An exhaustive introduction is not quite needed when the subject is Russian Circles. Let’s just say they’ve kept instrumental heavy music alluring enough to the point of having now a reliable and growing fanbase, particularly when it comes to Europe. Far from hunkering down behind what they’ve already achieved through five exalted records -“Station” or “Memorial” being discographical pinnacles -, the Chicago folks keep pushing forward and do not flatter themselvs aimlessly. What lies next is a European tour along with their Sargent House mates Helms Alee, which will have a Portuguese gig - April 16th, Lisbon - and a special stop at Roadburn 2015. We’ve chatted with bassist Brian Cook about it. But not only.
Time does move fast. And I find particularly curious that some press sources are starting to call Russian Circles «veterans». After being active for more than a decade, is the word veteran comfortable to you? Is aging, as a band, somehow scary?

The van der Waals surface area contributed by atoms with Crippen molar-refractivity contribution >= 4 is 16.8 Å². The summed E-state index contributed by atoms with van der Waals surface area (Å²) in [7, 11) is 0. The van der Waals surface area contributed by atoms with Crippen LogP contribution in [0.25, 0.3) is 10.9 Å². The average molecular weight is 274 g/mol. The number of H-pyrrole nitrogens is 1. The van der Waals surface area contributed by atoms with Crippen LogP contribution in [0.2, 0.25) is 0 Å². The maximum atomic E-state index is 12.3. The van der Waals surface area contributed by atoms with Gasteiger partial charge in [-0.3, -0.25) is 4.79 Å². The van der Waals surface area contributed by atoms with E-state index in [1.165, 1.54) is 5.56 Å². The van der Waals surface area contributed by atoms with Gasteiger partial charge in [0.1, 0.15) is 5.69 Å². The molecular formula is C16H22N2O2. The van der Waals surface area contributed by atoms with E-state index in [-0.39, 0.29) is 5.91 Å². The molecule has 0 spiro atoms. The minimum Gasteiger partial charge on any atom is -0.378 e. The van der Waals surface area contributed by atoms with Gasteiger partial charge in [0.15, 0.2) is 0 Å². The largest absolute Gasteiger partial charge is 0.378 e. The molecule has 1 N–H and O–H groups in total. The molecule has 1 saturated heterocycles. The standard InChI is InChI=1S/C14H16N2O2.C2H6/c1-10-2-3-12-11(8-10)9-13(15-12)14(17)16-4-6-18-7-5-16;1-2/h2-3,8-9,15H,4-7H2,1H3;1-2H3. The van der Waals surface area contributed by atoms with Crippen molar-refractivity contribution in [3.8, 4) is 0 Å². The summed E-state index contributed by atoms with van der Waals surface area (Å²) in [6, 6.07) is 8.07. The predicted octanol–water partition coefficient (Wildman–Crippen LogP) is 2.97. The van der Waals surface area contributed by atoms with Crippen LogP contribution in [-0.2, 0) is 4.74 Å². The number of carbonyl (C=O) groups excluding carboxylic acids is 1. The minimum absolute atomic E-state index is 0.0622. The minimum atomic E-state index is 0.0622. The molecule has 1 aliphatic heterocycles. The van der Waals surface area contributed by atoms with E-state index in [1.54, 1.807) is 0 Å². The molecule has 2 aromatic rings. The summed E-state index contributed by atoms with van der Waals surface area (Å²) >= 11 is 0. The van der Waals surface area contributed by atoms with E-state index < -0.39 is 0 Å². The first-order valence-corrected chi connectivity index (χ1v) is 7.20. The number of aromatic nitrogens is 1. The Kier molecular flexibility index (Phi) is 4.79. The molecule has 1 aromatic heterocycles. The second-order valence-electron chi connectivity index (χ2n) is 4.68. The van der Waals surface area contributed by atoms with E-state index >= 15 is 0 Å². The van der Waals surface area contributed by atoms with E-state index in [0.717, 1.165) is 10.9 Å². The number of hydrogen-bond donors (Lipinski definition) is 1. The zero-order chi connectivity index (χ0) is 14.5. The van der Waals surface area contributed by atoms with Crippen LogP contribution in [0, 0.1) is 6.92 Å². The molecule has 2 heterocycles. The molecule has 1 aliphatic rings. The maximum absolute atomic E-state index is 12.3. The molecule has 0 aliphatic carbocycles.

I’m comfortable with aging. There are downsides, I suppose. Specifically, I’ve found that the longer I play music, the more prone I’ve become to wondering how our current work relates to things we’ve done in the past. I don’t worry so much about whether it’s as good, because I think whatever we’re working on at the time will be more artistically relevant to us, and will consequently be more favorable to our ears than our older material. But I am aware of the audience, and I’m aware that as a veteran, there is a lot of expectation. Different contingents of our audience expect a different ratio of the familiar to the new. Being aware of those expectations doesn’t change the way we write music, but it hovers in the back of my mind when we have to do things like write up a setlist. In that sense, it’s more liberating to be a new unknown artist, because there is no expectation. Whatever you do is occurring on a blank slate. There is a certain luxury in that. But ultimately I really like having a body of work beneath our belt. I feel like there is a certain artistic freedom that also comes from having an extensive back catalog. People are more willing to stay with you through your artistic risks, even if it’s outside of their comfort zone.Read more